The fallout from the exposé of the Southern Baptists’ coverup of sexual abuse by church leaders continues to ricochet after their recent Annual Convention in Anaheim.* Ironically, Baptist leaders were among the harshest critics when, a few years back, the Roman Catholic Church had to face up to similar problems, but now they’re forced to defend their own policies and practices.

What these two church traditions have in common is a strong commitment to unhealthy authoritarian male leadership. In the modern world, implications of male dominance that might have been acceptable in the past are more easily identified by women than by men. Women leaders pick up on vibes that men in their position might miss. I believe that, if women had been involved in the higher echelons of Southern Baptist and Roman Catholic leadership, these sexual abuse problems would have been sniffed out and dealt with much earlier and more efficiently.

This is one of the fringe benefits of a journey that ABC has been on for more than forty years. In my memory, it began with Lily Martin, whose husband Dr. Ralph Martin** was serving as ABC’s Interim Pastor before I came to be its Pastor. Lily was a strong and intelligent woman, and the weekly Women’s Bible Study she led was the largest regular gathering in the Church, outside of the Sunday Morning Worship Service. She helped women learn that they could and should assert themselves in shaping the Church’s decisions. Out of her influence, a group of young adults began a study of Biblical teaching about women’s roles in leadership. They presented their findings at a Church business meeting, and Lily rose to support them.

Further study led, in 1981, to a one-word change in ABC’s Constitution, from “The Deacon Board shall consist of nine men,” to “The Deacon Board shall consist of nine members.” At the very same meeting, the Church’s first women Deacons were elected (Jean Marsh and Joyce Spencer). Three people, including one Deacon, resigned from the Church because of that decision. However, within three years, the Board elected its first woman Chair, Dina Palen.

This opened the door to a further step: the ordination of women to be clergy. In 1982, husband and wife Mark and Stephanie Dodrill, serving as ABC’s Youth Directors, both graduated from Fuller Theological Seminary with the same ministerial degree, so the Church ordained both of them to be Pastors. It turns out that Stephanie was the first woman ordained in our Baptist denomination in 31 years. Together, they have been serving ever since as spiritual leaders of Youth For Christ in Barcelona, Spain.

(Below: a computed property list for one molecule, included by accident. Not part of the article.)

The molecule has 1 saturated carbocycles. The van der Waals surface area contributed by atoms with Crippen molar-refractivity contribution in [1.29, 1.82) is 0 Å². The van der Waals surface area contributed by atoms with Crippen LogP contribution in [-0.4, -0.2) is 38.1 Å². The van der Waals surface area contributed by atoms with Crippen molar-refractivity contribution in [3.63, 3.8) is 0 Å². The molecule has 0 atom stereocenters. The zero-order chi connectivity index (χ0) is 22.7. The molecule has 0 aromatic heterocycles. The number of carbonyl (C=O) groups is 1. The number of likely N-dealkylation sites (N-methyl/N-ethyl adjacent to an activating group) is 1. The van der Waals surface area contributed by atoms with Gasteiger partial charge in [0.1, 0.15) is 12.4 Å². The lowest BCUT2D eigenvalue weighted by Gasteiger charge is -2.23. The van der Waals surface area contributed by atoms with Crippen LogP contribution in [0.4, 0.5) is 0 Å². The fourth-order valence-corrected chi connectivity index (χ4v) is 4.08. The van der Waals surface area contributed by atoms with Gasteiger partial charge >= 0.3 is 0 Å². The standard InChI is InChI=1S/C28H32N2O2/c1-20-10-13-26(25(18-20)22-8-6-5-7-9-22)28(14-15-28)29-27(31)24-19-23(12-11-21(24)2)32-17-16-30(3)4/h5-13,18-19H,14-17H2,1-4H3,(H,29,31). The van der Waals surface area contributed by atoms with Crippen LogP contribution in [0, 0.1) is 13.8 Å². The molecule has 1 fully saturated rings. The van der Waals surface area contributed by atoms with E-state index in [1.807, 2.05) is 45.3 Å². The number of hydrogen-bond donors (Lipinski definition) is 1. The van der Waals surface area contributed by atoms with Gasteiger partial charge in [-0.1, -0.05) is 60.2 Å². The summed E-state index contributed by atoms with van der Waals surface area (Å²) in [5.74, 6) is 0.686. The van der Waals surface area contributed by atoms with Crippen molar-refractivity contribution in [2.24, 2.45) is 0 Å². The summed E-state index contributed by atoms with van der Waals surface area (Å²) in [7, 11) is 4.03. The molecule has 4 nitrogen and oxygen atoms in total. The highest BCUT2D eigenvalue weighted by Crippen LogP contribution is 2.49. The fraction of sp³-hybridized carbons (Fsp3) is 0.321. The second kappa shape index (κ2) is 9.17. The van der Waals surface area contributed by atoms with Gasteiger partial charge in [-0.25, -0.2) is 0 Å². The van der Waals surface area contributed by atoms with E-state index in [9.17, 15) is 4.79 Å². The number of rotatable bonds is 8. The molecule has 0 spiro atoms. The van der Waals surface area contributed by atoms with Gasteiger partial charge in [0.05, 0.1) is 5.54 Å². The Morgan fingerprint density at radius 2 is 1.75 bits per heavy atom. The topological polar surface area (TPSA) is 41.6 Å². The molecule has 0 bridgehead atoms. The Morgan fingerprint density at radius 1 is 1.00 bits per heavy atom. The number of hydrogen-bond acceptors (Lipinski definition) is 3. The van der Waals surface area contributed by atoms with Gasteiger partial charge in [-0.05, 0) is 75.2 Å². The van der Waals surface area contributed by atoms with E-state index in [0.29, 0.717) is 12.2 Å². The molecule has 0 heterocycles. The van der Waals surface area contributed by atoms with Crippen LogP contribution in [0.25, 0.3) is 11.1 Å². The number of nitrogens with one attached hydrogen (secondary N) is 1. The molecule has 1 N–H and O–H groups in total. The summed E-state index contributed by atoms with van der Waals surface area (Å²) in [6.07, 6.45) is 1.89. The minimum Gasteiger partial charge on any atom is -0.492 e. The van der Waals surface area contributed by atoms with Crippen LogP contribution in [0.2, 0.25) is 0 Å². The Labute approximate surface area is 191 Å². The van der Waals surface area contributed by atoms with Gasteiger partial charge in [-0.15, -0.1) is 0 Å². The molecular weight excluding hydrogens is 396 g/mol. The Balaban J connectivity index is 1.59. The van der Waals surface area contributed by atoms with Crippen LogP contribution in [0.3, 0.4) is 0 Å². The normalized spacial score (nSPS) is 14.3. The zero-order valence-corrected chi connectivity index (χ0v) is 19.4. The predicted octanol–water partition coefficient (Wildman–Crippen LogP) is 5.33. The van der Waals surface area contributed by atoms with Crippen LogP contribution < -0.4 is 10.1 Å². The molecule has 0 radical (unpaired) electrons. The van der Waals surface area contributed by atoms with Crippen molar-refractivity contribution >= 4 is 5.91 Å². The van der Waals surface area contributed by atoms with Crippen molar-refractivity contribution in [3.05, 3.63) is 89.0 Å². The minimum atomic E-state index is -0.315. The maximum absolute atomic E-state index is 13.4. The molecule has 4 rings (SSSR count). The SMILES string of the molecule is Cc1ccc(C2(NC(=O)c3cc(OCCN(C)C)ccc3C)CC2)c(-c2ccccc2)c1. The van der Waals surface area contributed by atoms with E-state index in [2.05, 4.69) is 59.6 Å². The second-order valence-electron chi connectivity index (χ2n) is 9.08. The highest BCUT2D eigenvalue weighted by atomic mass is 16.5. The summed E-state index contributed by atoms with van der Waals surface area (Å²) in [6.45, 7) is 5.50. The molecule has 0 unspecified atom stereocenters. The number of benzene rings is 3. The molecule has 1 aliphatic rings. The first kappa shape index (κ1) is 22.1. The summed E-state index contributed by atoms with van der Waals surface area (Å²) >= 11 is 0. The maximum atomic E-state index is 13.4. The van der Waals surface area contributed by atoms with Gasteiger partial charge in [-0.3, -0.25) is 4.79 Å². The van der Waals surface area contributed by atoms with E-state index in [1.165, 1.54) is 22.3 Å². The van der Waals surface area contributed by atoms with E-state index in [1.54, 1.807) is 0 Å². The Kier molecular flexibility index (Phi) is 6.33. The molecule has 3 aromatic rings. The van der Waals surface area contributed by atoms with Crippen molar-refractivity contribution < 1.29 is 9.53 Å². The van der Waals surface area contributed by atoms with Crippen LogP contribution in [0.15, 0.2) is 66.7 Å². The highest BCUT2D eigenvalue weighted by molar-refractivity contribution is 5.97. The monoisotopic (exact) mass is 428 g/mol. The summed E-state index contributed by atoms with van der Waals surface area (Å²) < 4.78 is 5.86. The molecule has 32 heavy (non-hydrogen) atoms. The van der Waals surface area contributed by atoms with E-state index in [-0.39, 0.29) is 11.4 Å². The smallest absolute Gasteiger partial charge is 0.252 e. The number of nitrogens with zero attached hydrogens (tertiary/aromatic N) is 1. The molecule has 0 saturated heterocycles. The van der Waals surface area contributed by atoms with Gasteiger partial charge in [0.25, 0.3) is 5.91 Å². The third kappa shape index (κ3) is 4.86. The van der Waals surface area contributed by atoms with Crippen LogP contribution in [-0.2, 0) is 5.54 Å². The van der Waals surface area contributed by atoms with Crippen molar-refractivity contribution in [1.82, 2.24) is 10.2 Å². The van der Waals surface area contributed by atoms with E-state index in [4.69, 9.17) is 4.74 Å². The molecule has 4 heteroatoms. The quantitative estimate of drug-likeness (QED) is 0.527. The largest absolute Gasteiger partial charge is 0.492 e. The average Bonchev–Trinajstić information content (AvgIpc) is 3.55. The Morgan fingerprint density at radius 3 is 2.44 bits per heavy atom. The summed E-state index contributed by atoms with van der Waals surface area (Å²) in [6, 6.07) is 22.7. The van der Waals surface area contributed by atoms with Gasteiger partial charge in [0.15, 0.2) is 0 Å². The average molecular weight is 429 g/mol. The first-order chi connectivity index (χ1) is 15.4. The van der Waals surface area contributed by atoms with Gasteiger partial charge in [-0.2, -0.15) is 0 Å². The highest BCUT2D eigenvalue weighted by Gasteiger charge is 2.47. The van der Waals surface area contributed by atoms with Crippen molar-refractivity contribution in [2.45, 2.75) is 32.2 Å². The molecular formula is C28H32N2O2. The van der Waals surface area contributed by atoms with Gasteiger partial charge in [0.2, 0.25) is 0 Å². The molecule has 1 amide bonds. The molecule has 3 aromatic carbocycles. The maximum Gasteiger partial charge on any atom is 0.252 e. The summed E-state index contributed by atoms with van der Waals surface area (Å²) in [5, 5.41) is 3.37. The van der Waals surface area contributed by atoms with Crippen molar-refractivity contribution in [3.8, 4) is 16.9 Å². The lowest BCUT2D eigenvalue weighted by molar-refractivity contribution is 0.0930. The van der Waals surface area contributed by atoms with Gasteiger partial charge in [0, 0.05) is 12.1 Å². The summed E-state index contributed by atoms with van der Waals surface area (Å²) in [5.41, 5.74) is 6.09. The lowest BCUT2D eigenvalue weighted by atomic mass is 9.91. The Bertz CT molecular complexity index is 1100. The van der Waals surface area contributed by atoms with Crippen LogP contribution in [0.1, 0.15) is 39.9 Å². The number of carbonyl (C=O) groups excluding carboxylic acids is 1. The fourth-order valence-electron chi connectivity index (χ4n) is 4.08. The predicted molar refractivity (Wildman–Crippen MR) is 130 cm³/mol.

In 1988 Connie Larson became the second woman ordained by ABC. She was installed as Assistant Pastor. In 1991 she became the Church’s Co-Pastor, and in 2019 she was elevated to be Pastor. Currently, Pastor Connie Larson DeVaughn is assisted in leading this Church by a Deacon Board, led by a woman Chair (Debra Blake) and supported by six (out of 9) women Deacons. Both the Church Treasurer (Martina Westmoreland) and Finance Secretary (Peggy Golden) are also women.

I believe this history of affirmation of women in leadership has provided our Church with a heritage of a more holistic, positive and humane ministry over the years. As a bonus, I think it has also helped keep ABC from falling into the blindness to abuse being uncovered in some other Christian groups, where leadership is stubbornly and exclusively male.

  • *Last Thursday, June 15, news report
  • An in-depth discussion of the report
  • ** Dr. Ralph P. Martin, Professor of New Testament and Graduate Studies, Fuller Theological Seminary, 1969-1996, and his wife Lily raised their children at ABC. Pat, their oldest, married Lynn Losie and served as ABC Administrative Assistant for several years in the 1970s.

[If you want to study the bottom-line result of toxic male leadership in a religious group, I recommend you watch the 2022 Netflix series, “Keep Sweet: Pray and Obey,” which chronicles the gradual decline into awful abuse under “Father” Warren Jeffs in the Fundamentalist Later Day Saints.]

— Pastor George Van Alstine